The Equity

Maybe you heard it in passing or perhaps your banker has mentioned it to you? It kind of even sounds annoying don’t you think? Equity…I mean what is it anyways and what has it got to do with anything?

Have you been wondering lately whether or not you can pay your self this week, or month, or anytime in the foreseeable future? Yeah, I thought so. This is it! This is why equity matters.

Hang with me just a second because I have to go “textbook” on you. Equity is the balance of your assets less your liabilities (the accounting equation again).Or in more relatable terms it is what you have invested in your business less what you have taken out (drawn).

Most likely when you were first starting your business you needed to buy equipment or make a website or rent an office, you get the picture. The business hasn’t a single sale yet, and there were start up costs that had to be paid somehow. You either got a loan from a bank,  secured an investor, or in most cases you had to use your personal credit card. When you as the business owner put your own resources into your business you created an amount of “owners equity”. Boring!!! I know.

But how do I get paid????

You want to know how to pay yourself from your business and I get that. So here is the meat and potatoes of it all. In order to determine if you have positive equity in your business you need to have a system in place to track your income, expenses, and liabilities. I bet you know what I am going to say next…Yes! You need some form of accounting software. No, it does not need to be complex and I promise it doesn’t need to be scary either.

If you are finding that as a business owner you have blocks surrounding money and finance then I highly recommend finding and awesome bookkeeper to set up your accounting system so you can take over the reins once it has been set up properly. Chances are it is less expensive than you think. Getting started is half the battle, and once you do start it gets easier.

Here’s the thing. Just because your business is making money right now: a) does not mean that you are profitable and b) that what you earn available to be taken out of the business.

Yikes! Sucks doesn’t it?

Okay how do you know when you can pay yourself?  Well, truth be told, you can pay yourself whenever you darned well please. You are the boss! The catch however, is that if your business is not profitable and your bills are piling up you are headed down the path to stress, overwhelm, burnout and event closing up shop.

I don’t like to dwell on the negative so how about we focus on 3 steps you can take to get to pay day.

Step 1.

Manage your Monthly Expenses.  Know how much you need to have set aside to cover your basic bills is a great starting point. Try to keep this as a baseline amount in your business chequing account. These are the software subscriptions you can’t live with out, internet, cell phone, and so on. A general guideline is to try to limit your monthly expenses to 30% of your gross income.

Step 2.

Don’t forget the tax man. Knowing how much you need to have set aside for the tax man is challenging. At lower net income levels,(income after deductible expenses) a good starting point is at least 20%, when you are really raking it in this amount may change.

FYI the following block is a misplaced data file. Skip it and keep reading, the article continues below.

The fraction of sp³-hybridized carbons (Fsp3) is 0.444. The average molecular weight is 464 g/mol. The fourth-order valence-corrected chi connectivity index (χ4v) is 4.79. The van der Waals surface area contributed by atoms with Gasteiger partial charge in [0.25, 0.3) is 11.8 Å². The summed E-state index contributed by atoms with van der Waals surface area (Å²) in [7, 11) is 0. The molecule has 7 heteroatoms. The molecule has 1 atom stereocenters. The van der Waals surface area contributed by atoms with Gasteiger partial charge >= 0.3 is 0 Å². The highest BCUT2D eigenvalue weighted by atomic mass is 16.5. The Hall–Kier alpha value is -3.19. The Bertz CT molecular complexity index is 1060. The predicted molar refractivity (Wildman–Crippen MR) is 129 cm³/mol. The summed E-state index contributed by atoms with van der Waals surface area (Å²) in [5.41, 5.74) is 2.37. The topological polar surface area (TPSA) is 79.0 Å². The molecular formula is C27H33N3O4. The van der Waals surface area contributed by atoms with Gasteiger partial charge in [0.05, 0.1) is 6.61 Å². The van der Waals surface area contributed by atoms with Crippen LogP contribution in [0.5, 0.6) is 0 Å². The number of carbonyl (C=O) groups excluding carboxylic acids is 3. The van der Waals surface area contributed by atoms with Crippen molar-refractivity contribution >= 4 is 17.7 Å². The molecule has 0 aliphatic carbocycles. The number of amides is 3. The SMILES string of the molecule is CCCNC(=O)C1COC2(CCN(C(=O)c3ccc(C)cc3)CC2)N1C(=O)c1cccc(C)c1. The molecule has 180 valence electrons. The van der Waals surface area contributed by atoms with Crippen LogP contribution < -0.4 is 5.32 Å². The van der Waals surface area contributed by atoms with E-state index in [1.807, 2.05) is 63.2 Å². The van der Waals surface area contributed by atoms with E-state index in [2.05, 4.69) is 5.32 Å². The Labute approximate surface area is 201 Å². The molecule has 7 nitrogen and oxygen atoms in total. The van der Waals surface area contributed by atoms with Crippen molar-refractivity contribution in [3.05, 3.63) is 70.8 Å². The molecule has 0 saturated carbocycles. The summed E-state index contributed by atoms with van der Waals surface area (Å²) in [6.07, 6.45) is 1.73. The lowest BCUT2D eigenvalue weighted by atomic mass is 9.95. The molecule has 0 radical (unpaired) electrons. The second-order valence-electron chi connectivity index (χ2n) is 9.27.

In Canada if you owed more than $3,000 in income tax to the CRA on your last tax return you will get  a letter in the mail requesting instalment payments for the current year. DO NOT ignore these, they are mandatory. You can potentially pay less than the requested amount, but you have to be able to prove your net income for the quarter. Now you are seeing why I love accounting software right?

Not to mention sales tax. That money is not yours so best not spend it. Keeping an eye on how much you will owe will help you manage cash flow. Personally I keep a separate savings account just for this. Every month after I review my income statement I also review my sales tax liability and use these two reports to top up my tax savings account. If you aren’t already in the habit of doing this, I highly recommend you start as soon as you can.

Step 3.

Pay yo’ self. Finally! Yes, I know it seems like everyone but you has their hand in the cookie jar but you. When you are a sole-proprietor the government taxes your net income. Which is (in most cases) very different than the cash available to pay yourself. If you have managed to limit your monthly expenses to 30%  of your gross income and you are saving 20%, then congrats you now have 50% left to disburse or save for the future.

The term salary is really a misnomer. Employee’s receive salaries which is recorded as an expense. You are the business owner, the money you take out of the business bank account is referred to as a draw. Drawings affect your “equity”, which is not an expense. This is one of the most confusing concepts. When you take a draw from your business it is not recorded on your income statement, it is reflected in your balance sheet.

A word of caution: I cannot stress this enough. Please, please, please have a separate business only chequing account that you deposit ALL of your sales to and pay ALL of your bills from. When your cash flow is flush pay yourself from this account. Let’s not give the taxman any reason to need to go looking into your personal funds (in the event of an audit).

There you have it love. I hope this has solved some of the mystery surrounding how and when you pay yourself. If you haven’t already done so, get to your bank and get yourself a business account.  Put it in your calendar right now! Do it!!!
I would love to hear from you. What Wealthy Living habits have you created to ensure that you get paid first?

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